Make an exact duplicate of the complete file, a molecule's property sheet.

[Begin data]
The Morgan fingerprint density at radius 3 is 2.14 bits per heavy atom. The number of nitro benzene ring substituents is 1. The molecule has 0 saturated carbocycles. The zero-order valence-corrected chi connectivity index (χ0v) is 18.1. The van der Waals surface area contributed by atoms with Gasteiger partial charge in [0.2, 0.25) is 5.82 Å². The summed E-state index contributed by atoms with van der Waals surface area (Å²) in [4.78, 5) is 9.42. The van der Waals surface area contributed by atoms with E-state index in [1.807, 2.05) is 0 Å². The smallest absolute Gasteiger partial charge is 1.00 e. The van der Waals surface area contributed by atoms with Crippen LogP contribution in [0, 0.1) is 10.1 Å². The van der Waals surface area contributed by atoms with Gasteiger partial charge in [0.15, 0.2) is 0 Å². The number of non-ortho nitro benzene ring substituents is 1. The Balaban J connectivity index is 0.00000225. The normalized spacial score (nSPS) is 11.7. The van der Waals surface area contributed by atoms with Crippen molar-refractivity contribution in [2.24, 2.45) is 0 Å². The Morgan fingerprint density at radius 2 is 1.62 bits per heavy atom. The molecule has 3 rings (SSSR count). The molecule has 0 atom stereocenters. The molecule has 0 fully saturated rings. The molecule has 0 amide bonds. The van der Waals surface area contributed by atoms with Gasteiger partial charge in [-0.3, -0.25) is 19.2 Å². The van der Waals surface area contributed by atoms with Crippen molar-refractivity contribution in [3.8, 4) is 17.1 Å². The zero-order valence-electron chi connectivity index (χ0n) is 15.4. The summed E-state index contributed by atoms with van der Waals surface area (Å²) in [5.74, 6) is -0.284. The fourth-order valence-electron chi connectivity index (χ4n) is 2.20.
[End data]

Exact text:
The Morgan fingerprint density at radius 3 is 2.14 bits per heavy atom. The number of nitro benzene ring substituents is 1. The molecule has 0 saturated carbocycles. The zero-order valence-corrected chi connectivity index (χ0v) is 18.1. The van der Waals surface area contributed by atoms with Gasteiger partial charge in [0.2, 0.25) is 5.82 Å². The summed E-state index contributed by atoms with van der Waals surface area (Å²) in [4.78, 5) is 9.42. The van der Waals surface area contributed by atoms with E-state index in [1.807, 2.05) is 0 Å². The smallest absolute Gasteiger partial charge is 1.00 e. The van der Waals surface area contributed by atoms with Crippen LogP contribution in [0, 0.1) is 10.1 Å². The van der Waals surface area contributed by atoms with Gasteiger partial charge in [0.15, 0.2) is 0 Å². The number of non-ortho nitro benzene ring substituents is 1. The Balaban J connectivity index is 0.00000225. The normalized spacial score (nSPS) is 11.7. The van der Waals surface area contributed by atoms with Crippen molar-refractivity contribution in [2.24, 2.45) is 0 Å². The Morgan fingerprint density at radius 2 is 1.62 bits per heavy atom. The molecule has 3 rings (SSSR count). The molecule has 0 atom stereocenters. The molecule has 0 fully saturated rings. The molecule has 0 amide bonds. The van der Waals surface area contributed by atoms with Gasteiger partial charge in [-0.3, -0.25) is 19.2 Å². The van der Waals surface area contributed by atoms with Crippen molar-refractivity contribution in [3.8, 4) is 17.1 Å². The zero-order valence-electron chi connectivity index (χ0n) is 15.4. The summed E-state index contributed by atoms with van der Waals surface area (Å²) in [5.74, 6) is -0.284. The fourth-order valence-electron chi connectivity index (χ4n) is 2.20.